The wheat’s in the barn, the beans are in the barn, some of the beetroot’s in the barn. The squashes are in the field
They’re lying there among all their exotic foliage like fabulous tropical fishes: deep gold, tangerine, lemon, saffron, so beautiful you hardly like to eat them.
Sometimes customers buy things from us at the farmers markets just to look at, or to paint, or to dry and hang on a Christmas tree.
I like that. Food as a visual delight as well as a source of nutrition.
Soul Food to use a phrase of the poet John Keats.
Early this week the rain came and drizzled.
I’m on livestock duty while Bruce and Stella Easterbrook, herdsman and poultry keeper respectively, are on holiday.
I’ve been watching how the animals react to rain.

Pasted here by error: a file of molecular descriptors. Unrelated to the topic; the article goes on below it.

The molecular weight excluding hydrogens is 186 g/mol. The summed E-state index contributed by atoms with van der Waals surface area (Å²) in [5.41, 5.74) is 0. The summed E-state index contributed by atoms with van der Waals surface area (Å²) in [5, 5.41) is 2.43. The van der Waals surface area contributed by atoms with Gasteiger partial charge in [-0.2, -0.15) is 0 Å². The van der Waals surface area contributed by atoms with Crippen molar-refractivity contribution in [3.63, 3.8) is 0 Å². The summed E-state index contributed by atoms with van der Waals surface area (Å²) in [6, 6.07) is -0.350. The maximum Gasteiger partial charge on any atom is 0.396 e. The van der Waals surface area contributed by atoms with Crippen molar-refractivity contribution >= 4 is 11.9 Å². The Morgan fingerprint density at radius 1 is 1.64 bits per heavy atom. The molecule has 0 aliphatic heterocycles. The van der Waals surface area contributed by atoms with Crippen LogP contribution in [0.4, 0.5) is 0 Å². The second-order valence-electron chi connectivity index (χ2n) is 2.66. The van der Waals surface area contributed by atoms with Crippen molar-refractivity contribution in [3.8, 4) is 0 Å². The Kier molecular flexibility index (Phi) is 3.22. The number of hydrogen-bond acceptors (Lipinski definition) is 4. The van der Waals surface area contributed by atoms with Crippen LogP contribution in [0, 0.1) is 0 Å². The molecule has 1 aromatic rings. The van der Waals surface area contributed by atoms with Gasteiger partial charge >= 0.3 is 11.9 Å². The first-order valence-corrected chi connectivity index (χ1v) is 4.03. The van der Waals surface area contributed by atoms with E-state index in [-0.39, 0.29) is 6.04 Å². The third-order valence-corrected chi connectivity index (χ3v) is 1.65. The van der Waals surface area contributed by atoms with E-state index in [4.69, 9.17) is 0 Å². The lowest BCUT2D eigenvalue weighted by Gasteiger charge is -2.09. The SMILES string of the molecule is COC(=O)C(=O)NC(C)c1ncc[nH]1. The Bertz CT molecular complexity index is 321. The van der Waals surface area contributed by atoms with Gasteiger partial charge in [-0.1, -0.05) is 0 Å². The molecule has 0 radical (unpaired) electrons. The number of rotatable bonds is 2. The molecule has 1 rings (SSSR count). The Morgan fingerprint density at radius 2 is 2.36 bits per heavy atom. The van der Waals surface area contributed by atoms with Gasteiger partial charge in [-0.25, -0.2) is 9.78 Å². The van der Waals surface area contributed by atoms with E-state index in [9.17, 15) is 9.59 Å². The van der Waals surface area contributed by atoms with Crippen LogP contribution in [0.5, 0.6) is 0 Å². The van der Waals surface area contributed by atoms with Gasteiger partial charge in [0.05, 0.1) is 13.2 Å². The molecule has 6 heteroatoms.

How some confront it, and others turn their backs to it. How a sheep arches its back, or a turkey seeks the shelter of leaves and low branches.
How Bernice the pig appears completely indifferent, and how the cluck of a chicken grows mellow and melts. Moods alter.Pigs love it, ducks adore it, brassica exult in it.
In the warm wet, cauliflowers and calabrese grow at a mercurial rate. So do cabbages.
Next week we’re off picking the first of the ornamental cabbage, the sort you sometimes see in window boxes.
They’re perfectly edible and look gorgeous. Soul Food again.
Returning to water, Land and Sea is the theme of a celebratory concert, poetry recital and art exhibition taking place in the Art Barn at Woodlands Farm on Sunday, October 13, starting at 2pm. Do try and come along…